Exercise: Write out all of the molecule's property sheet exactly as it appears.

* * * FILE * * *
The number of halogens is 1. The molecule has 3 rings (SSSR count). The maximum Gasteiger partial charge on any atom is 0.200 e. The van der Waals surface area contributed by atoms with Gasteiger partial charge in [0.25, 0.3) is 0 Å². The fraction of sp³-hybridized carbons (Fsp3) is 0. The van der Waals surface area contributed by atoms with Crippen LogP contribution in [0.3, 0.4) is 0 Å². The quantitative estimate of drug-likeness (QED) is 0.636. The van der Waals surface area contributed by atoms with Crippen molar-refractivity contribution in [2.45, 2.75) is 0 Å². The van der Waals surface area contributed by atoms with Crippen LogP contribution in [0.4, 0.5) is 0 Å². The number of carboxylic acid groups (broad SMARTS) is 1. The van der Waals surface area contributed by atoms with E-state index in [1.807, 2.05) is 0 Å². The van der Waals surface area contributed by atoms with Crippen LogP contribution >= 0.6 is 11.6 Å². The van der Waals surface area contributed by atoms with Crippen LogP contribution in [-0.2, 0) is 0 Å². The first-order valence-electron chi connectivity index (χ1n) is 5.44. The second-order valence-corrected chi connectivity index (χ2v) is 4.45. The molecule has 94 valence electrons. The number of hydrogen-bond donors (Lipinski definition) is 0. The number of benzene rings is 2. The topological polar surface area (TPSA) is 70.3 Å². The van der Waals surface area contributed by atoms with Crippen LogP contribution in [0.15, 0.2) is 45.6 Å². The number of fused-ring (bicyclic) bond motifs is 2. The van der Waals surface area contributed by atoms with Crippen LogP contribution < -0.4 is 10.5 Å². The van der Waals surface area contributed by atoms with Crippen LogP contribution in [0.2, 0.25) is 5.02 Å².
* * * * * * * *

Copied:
The number of halogens is 1. The molecule has 3 rings (SSSR count). The maximum Gasteiger partial charge on any atom is 0.200 e. The van der Waals surface area contributed by atoms with Gasteiger partial charge in [0.25, 0.3) is 0 Å². The fraction of sp³-hybridized carbons (Fsp3) is 0. The van der Waals surface area contributed by atoms with Crippen LogP contribution in [0.3, 0.4) is 0 Å². The quantitative estimate of drug-likeness (QED) is 0.636. The van der Waals surface area contributed by atoms with Crippen molar-refractivity contribution in [2.45, 2.75) is 0 Å². The van der Waals surface area contributed by atoms with Crippen LogP contribution in [0.4, 0.5) is 0 Å². The number of carboxylic acid groups (broad SMARTS) is 1. The van der Waals surface area contributed by atoms with E-state index in [1.807, 2.05) is 0 Å². The van der Waals surface area contributed by atoms with Crippen LogP contribution >= 0.6 is 11.6 Å². The van der Waals surface area contributed by atoms with Crippen LogP contribution in [-0.2, 0) is 0 Å². The first-order valence-electron chi connectivity index (χ1n) is 5.44. The second-order valence-corrected chi connectivity index (χ2v) is 4.45. The molecule has 94 valence electrons. The number of hydrogen-bond donors (Lipinski definition) is 0. The number of benzene rings is 2. The topological polar surface area (TPSA) is 70.3 Å². The van der Waals surface area contributed by atoms with Crippen LogP contribution in [0.15, 0.2) is 45.6 Å². The number of fused-ring (bicyclic) bond motifs is 2. The van der Waals surface area contributed by atoms with Crippen LogP contribution < -0.4 is 10.5 Å². The van der Waals surface area contributed by atoms with Crippen LogP contribution in [0.2, 0.25) is 5.02 Å².